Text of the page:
Paramount bought ads in newspapers distributed on more than 60 military bases, for instance, and ran a “hometown hero” contest in which entrants wrote essays about a local hero they wanted to celebrate with a screening of the movie. The winner was a 7-year-old from San Diego whose father served with the Navy in Iraq.

One week before its release, virtually no journalists had seen “G.I. Joe” except for Harry Knowles, owner of influential fanboy website Aint-It-Cool-News, who gave the movie an early thumbs up.

Beyond Knowles, however, Paramount has largely avoided what would seem like a natural starting point: loyal fans of the toys, comics and ‘80s cartoon. “G.I. Joe” had no presence at the recent Comic-Con International gathering of genre fanatics, even though there were panels to discuss both the toys and comic books.

“You can never win with those guys,” Lorenzo Di Bonaventura, producer of both “Transformers” films and “G.I. Joe,” said of the San Diego convention. “They feel they’re the keepers of the fanboys flag and have a deep childhood association with many of these properties. And we know the hard-core fans are already coming to see the movie.”

That attitude has left some of the most devoted G.I. Joe fans, the type who typically line up for midnight shows, a bit wary of how Paramount has adapted their beloved characters. One decision that has raised eyebrows is that some members of the G.I. Joe team wear high-tech “accelerator suits” that give them super-speed powers.

The one salve for fans, however, was Paramount’s hiring of Larry Hama, who created most of the modern G.I. Joe characters featured in the 1980s comics and cartoon, as a consultant.

Hama said he was pleased with an early cut of the film but noted that he had many disagreements with Di Bonaventura during development over changes to the characters.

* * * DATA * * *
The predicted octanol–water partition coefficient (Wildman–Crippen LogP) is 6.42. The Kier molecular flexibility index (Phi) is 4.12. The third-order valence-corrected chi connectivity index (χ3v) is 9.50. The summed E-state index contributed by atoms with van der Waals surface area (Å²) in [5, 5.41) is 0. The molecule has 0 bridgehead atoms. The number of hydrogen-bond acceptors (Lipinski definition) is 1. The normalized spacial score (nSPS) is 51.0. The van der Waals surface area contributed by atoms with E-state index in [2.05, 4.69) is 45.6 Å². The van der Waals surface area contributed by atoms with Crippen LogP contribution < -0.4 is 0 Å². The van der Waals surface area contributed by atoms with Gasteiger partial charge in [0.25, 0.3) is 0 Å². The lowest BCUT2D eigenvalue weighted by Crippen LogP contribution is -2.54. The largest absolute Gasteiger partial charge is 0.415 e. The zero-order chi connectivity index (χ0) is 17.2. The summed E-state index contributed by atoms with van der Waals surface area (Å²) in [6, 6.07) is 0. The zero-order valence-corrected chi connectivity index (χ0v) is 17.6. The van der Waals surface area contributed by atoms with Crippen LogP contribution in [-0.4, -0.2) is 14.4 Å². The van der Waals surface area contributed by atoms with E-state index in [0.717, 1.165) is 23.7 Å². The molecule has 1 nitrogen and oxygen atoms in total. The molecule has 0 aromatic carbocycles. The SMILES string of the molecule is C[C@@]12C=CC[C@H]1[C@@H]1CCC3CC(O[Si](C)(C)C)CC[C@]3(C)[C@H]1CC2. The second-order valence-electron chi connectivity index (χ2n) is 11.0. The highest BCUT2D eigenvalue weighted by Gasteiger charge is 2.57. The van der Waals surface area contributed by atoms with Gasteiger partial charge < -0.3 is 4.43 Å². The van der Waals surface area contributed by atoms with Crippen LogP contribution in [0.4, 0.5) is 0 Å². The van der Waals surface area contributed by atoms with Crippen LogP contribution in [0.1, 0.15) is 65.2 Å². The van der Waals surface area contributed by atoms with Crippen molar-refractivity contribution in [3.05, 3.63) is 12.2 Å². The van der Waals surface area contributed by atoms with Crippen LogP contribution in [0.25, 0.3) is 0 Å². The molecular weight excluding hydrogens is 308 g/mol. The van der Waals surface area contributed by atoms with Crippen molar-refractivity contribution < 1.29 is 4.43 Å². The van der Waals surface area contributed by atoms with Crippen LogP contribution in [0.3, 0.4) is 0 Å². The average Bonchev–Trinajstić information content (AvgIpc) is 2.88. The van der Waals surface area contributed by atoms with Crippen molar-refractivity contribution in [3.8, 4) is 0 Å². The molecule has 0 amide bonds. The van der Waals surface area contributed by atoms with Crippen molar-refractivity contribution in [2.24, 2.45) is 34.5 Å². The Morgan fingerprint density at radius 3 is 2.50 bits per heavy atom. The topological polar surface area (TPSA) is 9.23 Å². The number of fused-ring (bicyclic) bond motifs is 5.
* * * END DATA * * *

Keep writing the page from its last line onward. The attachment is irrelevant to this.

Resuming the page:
“I figured there were fights you can win and ones where you don’t even try,” Hama said. “I just picked the ones that I thought were really important and stuck to my guns on them.”

One he did win that probably will please fans is to ensure that the masked martial arts hero Snake Eyes never speaks.

Based on pre-release audience polling, the PG-13-rated “G.I. Joe” is already exciting male moviegoers. Two executives at rival studios agreed that the film will open to at least $50 million at the box office in the U.S. and Canada and could go higher.

That has been surprising to many in Hollywood, since Paramount’s focus on blue-collar audiences has left “G.I. Joe” with a very low profile in the national media.

“I’ve never had a movie where I have had more responses from competitors scratching their heads and wondering why the tracking is so good,” Paramount’s Moore observed.




G.I. Joe’s dossier

1964: Noting the huge success of the Barbie doll for girls, toy creator Stan Weston comes up with an idea for a military-themed doll for boys and sells the idea to Hasbro. The toy company gives the 12-inch-tall figure in green army fatigues the generic name of G.I. Joe, inspired by the 1945 film “The Story of G.I. Joe.”

1960s: An African American G.I. Joe figure is introduced in some markets and soldiers from other countries join the toy lineup. The first female G.I. Joe doll, Action Nurse, is produced in 1967 but is a commercial flop. Amid anti-military sentiment created by the Vietnam War, Hasbro downplays the war theme that initially defined the doll, which becomes more of an adventurer.

1978: The oil crisis and falling sales prompt Hasbro to retire the 12-inch plastic dolls, which have become too costly too manufacture.

1982: Producing a line of smaller action figures, Hasbro ditches the idea of the single soldier and relaunches G.I. Joe as a coed team of elite international operatives who battle a nefarious underworld organization known as Cobra.

1983-85: G.I. Joe characters are featured in a comic book series and syndicated after-school cartoon TV show. The frenzy extends to a series of posters, video games, board games and other merchandise.

1991: 12-inch G.I. Joe figures are reintroduced.

2008: Paramount Pictures hires Stephen Sommers to direct an action movie based on G.I. Joe in what it hopes will be the first in a new franchise for the studio.

2009: The movie, which has cost nearly $330 million to produce and market, debuts.

Source: Times research